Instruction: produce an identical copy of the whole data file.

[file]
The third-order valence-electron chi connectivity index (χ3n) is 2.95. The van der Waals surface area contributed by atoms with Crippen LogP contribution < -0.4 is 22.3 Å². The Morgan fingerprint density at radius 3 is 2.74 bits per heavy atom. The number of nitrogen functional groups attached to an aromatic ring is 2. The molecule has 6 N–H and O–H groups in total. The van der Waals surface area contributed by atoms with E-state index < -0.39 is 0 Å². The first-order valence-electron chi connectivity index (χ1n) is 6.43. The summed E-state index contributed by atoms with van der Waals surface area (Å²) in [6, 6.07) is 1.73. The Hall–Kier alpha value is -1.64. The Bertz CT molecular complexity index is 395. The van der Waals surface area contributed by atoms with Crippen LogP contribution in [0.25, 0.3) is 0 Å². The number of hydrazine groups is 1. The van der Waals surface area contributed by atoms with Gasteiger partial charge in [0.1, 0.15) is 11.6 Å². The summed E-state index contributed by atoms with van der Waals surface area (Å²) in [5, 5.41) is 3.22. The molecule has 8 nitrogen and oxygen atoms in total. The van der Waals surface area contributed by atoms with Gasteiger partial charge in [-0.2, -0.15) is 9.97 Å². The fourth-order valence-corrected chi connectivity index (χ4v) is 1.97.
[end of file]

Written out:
The third-order valence-electron chi connectivity index (χ3n) is 2.95. The van der Waals surface area contributed by atoms with Crippen LogP contribution < -0.4 is 22.3 Å². The Morgan fingerprint density at radius 3 is 2.74 bits per heavy atom. The number of nitrogen functional groups attached to an aromatic ring is 2. The molecule has 6 N–H and O–H groups in total. The van der Waals surface area contributed by atoms with E-state index < -0.39 is 0 Å². The first-order valence-electron chi connectivity index (χ1n) is 6.43. The summed E-state index contributed by atoms with van der Waals surface area (Å²) in [6, 6.07) is 1.73. The Hall–Kier alpha value is -1.64. The Bertz CT molecular complexity index is 395. The van der Waals surface area contributed by atoms with Crippen LogP contribution in [0.25, 0.3) is 0 Å². The number of hydrazine groups is 1. The van der Waals surface area contributed by atoms with Gasteiger partial charge in [0.1, 0.15) is 11.6 Å². The summed E-state index contributed by atoms with van der Waals surface area (Å²) in [5, 5.41) is 3.22. The molecule has 8 nitrogen and oxygen atoms in total. The van der Waals surface area contributed by atoms with Gasteiger partial charge in [-0.2, -0.15) is 9.97 Å². The fourth-order valence-corrected chi connectivity index (χ4v) is 1.97.